That was something that all of us got really excited about, but getting an entire film crew and Mauro out to this very remote shrine near the Morocco–Algeria border … it was in a militarized zone. We had to walk 14 miles with all of our gear through desert, over these three-story high dunes—following a guide who wasn't completely sure he knew where the shrine was, but who had an idea. We walked in the desert for five hours and eventually got there. I guess we were the first film crew to ever shoot footage of this place. And it was very, very moving for Mauro to be back there. It just felt really, really gratifying for our team, who had to go through intense security protocols and finding guys and finding drivers and getting out to this very remote place in the Sahara desert, just to create this moment.
Can you tell me more about the artistic process of doing the animation for the series?
I have a lot of drawings that were done during the production. The show had to be storyboarded before it was drawn. We created 1,500 storyboards for the show. Many of them started on paper in thumbnail sketch form before we drew them into the computer. All the final art for the show, though, was drawn digitally. That was a decision that we had to make, just so we could finish 50 minutes of animation in one year, on top of all the other traveling and everything we were doing. It was just gonna be prohibitive to do it any other way.
Do you still keep in contact with any of the characters from the episodes?
I love Michael [Bentt, former boxer and star of the episode “The Miscast Champion”]. I would say, probably of all the subjects in the show, he and I are the closest. We text and call each other almost every week. I just really like him a lot.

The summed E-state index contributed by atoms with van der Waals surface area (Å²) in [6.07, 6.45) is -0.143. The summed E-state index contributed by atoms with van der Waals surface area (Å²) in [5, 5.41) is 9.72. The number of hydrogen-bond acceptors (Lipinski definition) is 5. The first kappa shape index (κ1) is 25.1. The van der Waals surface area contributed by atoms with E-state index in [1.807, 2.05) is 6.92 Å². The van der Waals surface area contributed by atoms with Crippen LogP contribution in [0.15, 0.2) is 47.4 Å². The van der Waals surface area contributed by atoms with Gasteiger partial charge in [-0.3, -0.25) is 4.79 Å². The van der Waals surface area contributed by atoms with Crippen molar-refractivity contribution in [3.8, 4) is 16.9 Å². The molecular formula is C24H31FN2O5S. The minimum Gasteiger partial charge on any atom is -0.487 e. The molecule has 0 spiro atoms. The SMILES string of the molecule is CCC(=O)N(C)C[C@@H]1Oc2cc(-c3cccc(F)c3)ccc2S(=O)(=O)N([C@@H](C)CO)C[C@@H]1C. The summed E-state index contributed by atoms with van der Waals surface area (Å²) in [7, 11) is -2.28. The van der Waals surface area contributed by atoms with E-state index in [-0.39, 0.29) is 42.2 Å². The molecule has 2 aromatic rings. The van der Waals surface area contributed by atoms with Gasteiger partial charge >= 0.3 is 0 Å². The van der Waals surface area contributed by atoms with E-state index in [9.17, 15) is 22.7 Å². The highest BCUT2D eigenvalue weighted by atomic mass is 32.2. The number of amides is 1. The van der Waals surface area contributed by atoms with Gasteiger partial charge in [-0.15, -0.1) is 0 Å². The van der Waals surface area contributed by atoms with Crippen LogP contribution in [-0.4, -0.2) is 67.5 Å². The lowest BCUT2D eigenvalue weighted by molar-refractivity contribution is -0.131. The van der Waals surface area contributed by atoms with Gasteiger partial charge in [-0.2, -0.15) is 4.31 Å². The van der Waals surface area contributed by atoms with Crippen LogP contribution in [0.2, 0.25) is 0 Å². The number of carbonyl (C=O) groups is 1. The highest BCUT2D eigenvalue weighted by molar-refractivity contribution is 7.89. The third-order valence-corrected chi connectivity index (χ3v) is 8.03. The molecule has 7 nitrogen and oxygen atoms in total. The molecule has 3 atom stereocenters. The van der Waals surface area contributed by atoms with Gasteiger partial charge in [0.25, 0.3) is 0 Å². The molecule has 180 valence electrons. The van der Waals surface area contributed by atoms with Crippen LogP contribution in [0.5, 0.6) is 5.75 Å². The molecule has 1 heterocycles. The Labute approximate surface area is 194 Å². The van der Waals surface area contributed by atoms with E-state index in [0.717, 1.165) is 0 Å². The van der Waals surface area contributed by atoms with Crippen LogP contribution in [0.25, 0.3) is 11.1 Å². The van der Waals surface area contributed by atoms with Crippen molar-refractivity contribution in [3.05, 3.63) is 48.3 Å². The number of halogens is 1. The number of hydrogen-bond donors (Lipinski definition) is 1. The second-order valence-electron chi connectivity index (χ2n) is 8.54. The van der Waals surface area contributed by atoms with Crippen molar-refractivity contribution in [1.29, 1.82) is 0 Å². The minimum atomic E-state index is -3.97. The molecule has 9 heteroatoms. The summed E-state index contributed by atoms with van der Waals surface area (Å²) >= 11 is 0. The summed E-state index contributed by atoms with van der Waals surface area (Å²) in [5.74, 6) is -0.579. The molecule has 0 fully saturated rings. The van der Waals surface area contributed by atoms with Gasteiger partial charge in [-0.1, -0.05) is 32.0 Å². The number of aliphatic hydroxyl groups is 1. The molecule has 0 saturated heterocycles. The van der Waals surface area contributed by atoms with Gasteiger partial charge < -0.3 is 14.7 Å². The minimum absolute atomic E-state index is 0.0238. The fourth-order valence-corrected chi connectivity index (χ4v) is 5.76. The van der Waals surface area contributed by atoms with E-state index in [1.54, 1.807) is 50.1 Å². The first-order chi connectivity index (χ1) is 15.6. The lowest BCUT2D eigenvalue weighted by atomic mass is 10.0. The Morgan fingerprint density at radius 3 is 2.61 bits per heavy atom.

He seems to have processed what happened to him when he was growing up—to be able to recognize that, no, you don't do that to your kid.
Now that you say it, that was one of the things that we connected about—not only taking these feelings of frustration, or whatever, and finding a creative outlet for them. It allowed him this kind of ... when he cut free of boxing, he had this real independence where he could say, “Yeah, I’m not going back home. That's not really an option. I gotta do something else.” He found this outlet. It was beautiful.
Last question: I want to hear more about your big teenage tennis loss.
I do love this story. So, I was 17 years old. I was rail thin. My tennis game was ... I was gritty, but not a power player. I would force my opponent to make errors. I would sort of wear them down with endurance. And I was pretty successful at doing that—so much so, that I got to the quarter finals of state when I was in my junior year.
I was playing against this kid—he was a freshman who had grown up, probably, taking private lessons. He was really, really good. We got on the court, and it quickly became apparent that I was in over my head. And I think it was the first taste for me that there were levels far beyond what I could imagine in terms of opponents’ skill, especially considering he was much younger than I was.
I was getting destroyed. Balls were, like, flying past me. During a changeover in tennis, you’re allowed to go and speak to your coach to get some tips or pointers for things that they might be seeing. My coach’s name was Larry Hart, he always had something for me to try—some different tactic that I could use. I went up to him and said, “Larry, I’m getting killed out here. Nothing that I’m doing is working—give me something.” And he looked at me, and he said, “Mick, you wouldn’t beat this guy on your best day. So I think you should just go out there and enjoy what’s left of this match. But there’s not gonna be much.”
And I went back out there, and I finished. I lost 6-0, or 6-1. I decided to go to art school probably about a week later.
Would you say that that experience was not only the impetus for you to go to art school, but that it’s directly connected to your interest in loss?
Yes. It’s one of my many personal loser stories.
Losers premieres on Netflix today, Friday, March 1. You can learn more about the show and watch it here.